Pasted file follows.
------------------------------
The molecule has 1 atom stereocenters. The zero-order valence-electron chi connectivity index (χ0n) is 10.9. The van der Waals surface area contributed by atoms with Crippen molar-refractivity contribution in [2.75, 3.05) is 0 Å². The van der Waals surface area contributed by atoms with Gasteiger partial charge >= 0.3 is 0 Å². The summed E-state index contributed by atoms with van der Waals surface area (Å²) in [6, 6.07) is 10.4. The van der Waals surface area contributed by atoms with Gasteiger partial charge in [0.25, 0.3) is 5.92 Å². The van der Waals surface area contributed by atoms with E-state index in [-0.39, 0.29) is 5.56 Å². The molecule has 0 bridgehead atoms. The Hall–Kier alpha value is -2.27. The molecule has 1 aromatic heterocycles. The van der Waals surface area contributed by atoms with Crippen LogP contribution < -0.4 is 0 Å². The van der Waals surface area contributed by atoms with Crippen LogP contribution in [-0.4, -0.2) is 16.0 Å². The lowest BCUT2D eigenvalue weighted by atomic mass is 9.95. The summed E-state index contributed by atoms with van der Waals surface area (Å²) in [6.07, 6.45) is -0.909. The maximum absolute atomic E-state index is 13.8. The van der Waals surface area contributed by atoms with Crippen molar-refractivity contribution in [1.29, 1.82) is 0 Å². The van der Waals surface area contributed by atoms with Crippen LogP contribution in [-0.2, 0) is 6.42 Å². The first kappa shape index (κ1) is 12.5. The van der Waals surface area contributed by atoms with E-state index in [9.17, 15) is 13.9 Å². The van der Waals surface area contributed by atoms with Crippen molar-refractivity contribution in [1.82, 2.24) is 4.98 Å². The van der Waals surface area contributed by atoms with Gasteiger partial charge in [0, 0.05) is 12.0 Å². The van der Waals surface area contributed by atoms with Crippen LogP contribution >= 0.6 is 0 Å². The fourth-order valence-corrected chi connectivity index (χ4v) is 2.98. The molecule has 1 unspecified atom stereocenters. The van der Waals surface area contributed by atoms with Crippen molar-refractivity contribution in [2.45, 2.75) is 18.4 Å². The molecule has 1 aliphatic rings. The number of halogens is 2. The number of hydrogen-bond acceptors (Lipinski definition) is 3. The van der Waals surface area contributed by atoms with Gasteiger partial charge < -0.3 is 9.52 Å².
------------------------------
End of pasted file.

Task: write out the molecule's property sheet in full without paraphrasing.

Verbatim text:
The molecule has 1 atom stereocenters. The zero-order valence-electron chi connectivity index (χ0n) is 10.9. The van der Waals surface area contributed by atoms with Crippen molar-refractivity contribution in [2.75, 3.05) is 0 Å². The van der Waals surface area contributed by atoms with Gasteiger partial charge >= 0.3 is 0 Å². The summed E-state index contributed by atoms with van der Waals surface area (Å²) in [6, 6.07) is 10.4. The van der Waals surface area contributed by atoms with Gasteiger partial charge in [0.25, 0.3) is 5.92 Å². The van der Waals surface area contributed by atoms with E-state index in [-0.39, 0.29) is 5.56 Å². The molecule has 0 bridgehead atoms. The Hall–Kier alpha value is -2.27. The molecule has 1 aromatic heterocycles. The van der Waals surface area contributed by atoms with Crippen LogP contribution < -0.4 is 0 Å². The van der Waals surface area contributed by atoms with Crippen LogP contribution in [-0.4, -0.2) is 16.0 Å². The lowest BCUT2D eigenvalue weighted by atomic mass is 9.95. The summed E-state index contributed by atoms with van der Waals surface area (Å²) in [6.07, 6.45) is -0.909. The maximum absolute atomic E-state index is 13.8. The van der Waals surface area contributed by atoms with Crippen molar-refractivity contribution in [1.29, 1.82) is 0 Å². The van der Waals surface area contributed by atoms with Crippen LogP contribution in [-0.2, 0) is 6.42 Å². The first kappa shape index (κ1) is 12.5. The van der Waals surface area contributed by atoms with E-state index in [9.17, 15) is 13.9 Å². The van der Waals surface area contributed by atoms with Crippen molar-refractivity contribution in [1.82, 2.24) is 4.98 Å². The van der Waals surface area contributed by atoms with Gasteiger partial charge in [0, 0.05) is 12.0 Å². The van der Waals surface area contributed by atoms with Crippen LogP contribution >= 0.6 is 0 Å². The fourth-order valence-corrected chi connectivity index (χ4v) is 2.98. The molecule has 1 unspecified atom stereocenters. The van der Waals surface area contributed by atoms with Crippen molar-refractivity contribution in [2.45, 2.75) is 18.4 Å². The molecule has 1 aliphatic rings. The number of halogens is 2. The number of hydrogen-bond acceptors (Lipinski definition) is 3. The van der Waals surface area contributed by atoms with Gasteiger partial charge < -0.3 is 9.52 Å².